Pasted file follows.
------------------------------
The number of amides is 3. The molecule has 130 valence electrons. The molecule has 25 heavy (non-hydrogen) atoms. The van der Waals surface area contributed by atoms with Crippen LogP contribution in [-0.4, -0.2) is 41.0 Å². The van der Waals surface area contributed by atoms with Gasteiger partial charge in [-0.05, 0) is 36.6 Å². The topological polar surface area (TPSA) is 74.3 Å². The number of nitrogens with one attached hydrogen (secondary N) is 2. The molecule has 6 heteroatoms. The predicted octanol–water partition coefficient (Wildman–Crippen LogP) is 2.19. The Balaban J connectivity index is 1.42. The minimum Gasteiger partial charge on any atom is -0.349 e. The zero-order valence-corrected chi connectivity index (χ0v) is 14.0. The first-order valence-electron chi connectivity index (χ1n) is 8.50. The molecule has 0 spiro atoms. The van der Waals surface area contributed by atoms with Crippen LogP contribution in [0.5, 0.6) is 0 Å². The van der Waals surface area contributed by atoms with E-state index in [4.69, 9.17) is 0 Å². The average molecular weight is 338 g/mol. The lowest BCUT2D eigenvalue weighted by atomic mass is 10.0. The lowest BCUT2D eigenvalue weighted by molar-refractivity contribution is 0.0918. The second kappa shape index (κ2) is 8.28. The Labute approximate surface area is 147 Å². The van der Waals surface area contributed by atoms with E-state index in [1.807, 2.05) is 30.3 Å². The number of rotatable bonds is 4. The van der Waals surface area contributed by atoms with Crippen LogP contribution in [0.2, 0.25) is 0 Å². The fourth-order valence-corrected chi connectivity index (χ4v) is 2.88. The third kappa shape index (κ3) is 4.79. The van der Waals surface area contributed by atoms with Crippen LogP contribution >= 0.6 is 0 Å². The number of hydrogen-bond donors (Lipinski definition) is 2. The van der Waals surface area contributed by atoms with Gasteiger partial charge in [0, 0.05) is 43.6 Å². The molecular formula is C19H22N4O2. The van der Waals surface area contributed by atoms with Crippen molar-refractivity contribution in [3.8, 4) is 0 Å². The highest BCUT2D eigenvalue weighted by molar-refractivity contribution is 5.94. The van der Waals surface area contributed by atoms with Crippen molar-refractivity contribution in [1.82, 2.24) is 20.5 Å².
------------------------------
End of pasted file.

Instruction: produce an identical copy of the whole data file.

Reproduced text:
The number of amides is 3. The molecule has 130 valence electrons. The molecule has 25 heavy (non-hydrogen) atoms. The van der Waals surface area contributed by atoms with Crippen LogP contribution in [-0.4, -0.2) is 41.0 Å². The van der Waals surface area contributed by atoms with Gasteiger partial charge in [-0.05, 0) is 36.6 Å². The topological polar surface area (TPSA) is 74.3 Å². The number of nitrogens with one attached hydrogen (secondary N) is 2. The molecule has 6 heteroatoms. The predicted octanol–water partition coefficient (Wildman–Crippen LogP) is 2.19. The Balaban J connectivity index is 1.42. The minimum Gasteiger partial charge on any atom is -0.349 e. The zero-order valence-corrected chi connectivity index (χ0v) is 14.0. The first-order valence-electron chi connectivity index (χ1n) is 8.50. The molecule has 0 spiro atoms. The van der Waals surface area contributed by atoms with Crippen LogP contribution in [0.5, 0.6) is 0 Å². The van der Waals surface area contributed by atoms with E-state index in [4.69, 9.17) is 0 Å². The average molecular weight is 338 g/mol. The lowest BCUT2D eigenvalue weighted by atomic mass is 10.0. The lowest BCUT2D eigenvalue weighted by molar-refractivity contribution is 0.0918. The second kappa shape index (κ2) is 8.28. The Labute approximate surface area is 147 Å². The van der Waals surface area contributed by atoms with E-state index in [1.807, 2.05) is 30.3 Å². The number of rotatable bonds is 4. The van der Waals surface area contributed by atoms with Crippen LogP contribution in [0.2, 0.25) is 0 Å². The fourth-order valence-corrected chi connectivity index (χ4v) is 2.88. The third kappa shape index (κ3) is 4.79. The van der Waals surface area contributed by atoms with Crippen LogP contribution >= 0.6 is 0 Å². The number of hydrogen-bond donors (Lipinski definition) is 2. The van der Waals surface area contributed by atoms with Gasteiger partial charge in [0, 0.05) is 43.6 Å². The molecular formula is C19H22N4O2. The van der Waals surface area contributed by atoms with Crippen molar-refractivity contribution in [3.8, 4) is 0 Å². The highest BCUT2D eigenvalue weighted by molar-refractivity contribution is 5.94. The van der Waals surface area contributed by atoms with Crippen molar-refractivity contribution in [1.82, 2.24) is 20.5 Å².